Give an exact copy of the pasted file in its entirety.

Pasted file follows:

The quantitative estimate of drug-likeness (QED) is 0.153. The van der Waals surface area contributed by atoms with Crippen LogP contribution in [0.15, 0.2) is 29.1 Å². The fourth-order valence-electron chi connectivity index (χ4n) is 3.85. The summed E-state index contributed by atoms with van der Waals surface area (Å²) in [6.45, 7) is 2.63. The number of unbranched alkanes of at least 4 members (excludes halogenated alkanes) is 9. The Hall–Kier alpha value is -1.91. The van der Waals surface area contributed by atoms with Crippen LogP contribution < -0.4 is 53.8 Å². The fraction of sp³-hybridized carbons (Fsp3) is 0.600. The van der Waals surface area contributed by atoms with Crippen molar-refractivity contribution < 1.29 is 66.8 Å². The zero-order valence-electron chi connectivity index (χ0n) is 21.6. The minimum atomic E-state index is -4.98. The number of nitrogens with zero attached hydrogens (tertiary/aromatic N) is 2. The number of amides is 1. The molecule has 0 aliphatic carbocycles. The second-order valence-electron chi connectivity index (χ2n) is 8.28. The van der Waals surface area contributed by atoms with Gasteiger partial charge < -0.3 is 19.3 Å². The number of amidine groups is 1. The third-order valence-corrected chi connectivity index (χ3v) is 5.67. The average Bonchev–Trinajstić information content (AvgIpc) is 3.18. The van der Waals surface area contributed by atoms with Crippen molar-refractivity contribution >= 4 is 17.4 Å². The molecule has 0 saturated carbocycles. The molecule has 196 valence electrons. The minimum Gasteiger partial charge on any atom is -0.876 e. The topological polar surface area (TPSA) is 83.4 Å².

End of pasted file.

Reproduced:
The quantitative estimate of drug-likeness (QED) is 0.153. The van der Waals surface area contributed by atoms with Crippen LogP contribution in [0.15, 0.2) is 29.1 Å². The fourth-order valence-electron chi connectivity index (χ4n) is 3.85. The summed E-state index contributed by atoms with van der Waals surface area (Å²) in [6.45, 7) is 2.63. The number of unbranched alkanes of at least 4 members (excludes halogenated alkanes) is 9. The Hall–Kier alpha value is -1.91. The van der Waals surface area contributed by atoms with Crippen LogP contribution < -0.4 is 53.8 Å². The fraction of sp³-hybridized carbons (Fsp3) is 0.600. The van der Waals surface area contributed by atoms with Crippen molar-refractivity contribution < 1.29 is 66.8 Å². The zero-order valence-electron chi connectivity index (χ0n) is 21.6. The minimum atomic E-state index is -4.98. The number of nitrogens with zero attached hydrogens (tertiary/aromatic N) is 2. The number of amides is 1. The molecule has 0 aliphatic carbocycles. The second-order valence-electron chi connectivity index (χ2n) is 8.28. The van der Waals surface area contributed by atoms with Gasteiger partial charge < -0.3 is 19.3 Å². The number of amidine groups is 1. The third-order valence-corrected chi connectivity index (χ3v) is 5.67. The average Bonchev–Trinajstić information content (AvgIpc) is 3.18. The van der Waals surface area contributed by atoms with Crippen molar-refractivity contribution >= 4 is 17.4 Å². The molecule has 0 saturated carbocycles. The molecule has 196 valence electrons. The minimum Gasteiger partial charge on any atom is -0.876 e. The topological polar surface area (TPSA) is 83.4 Å².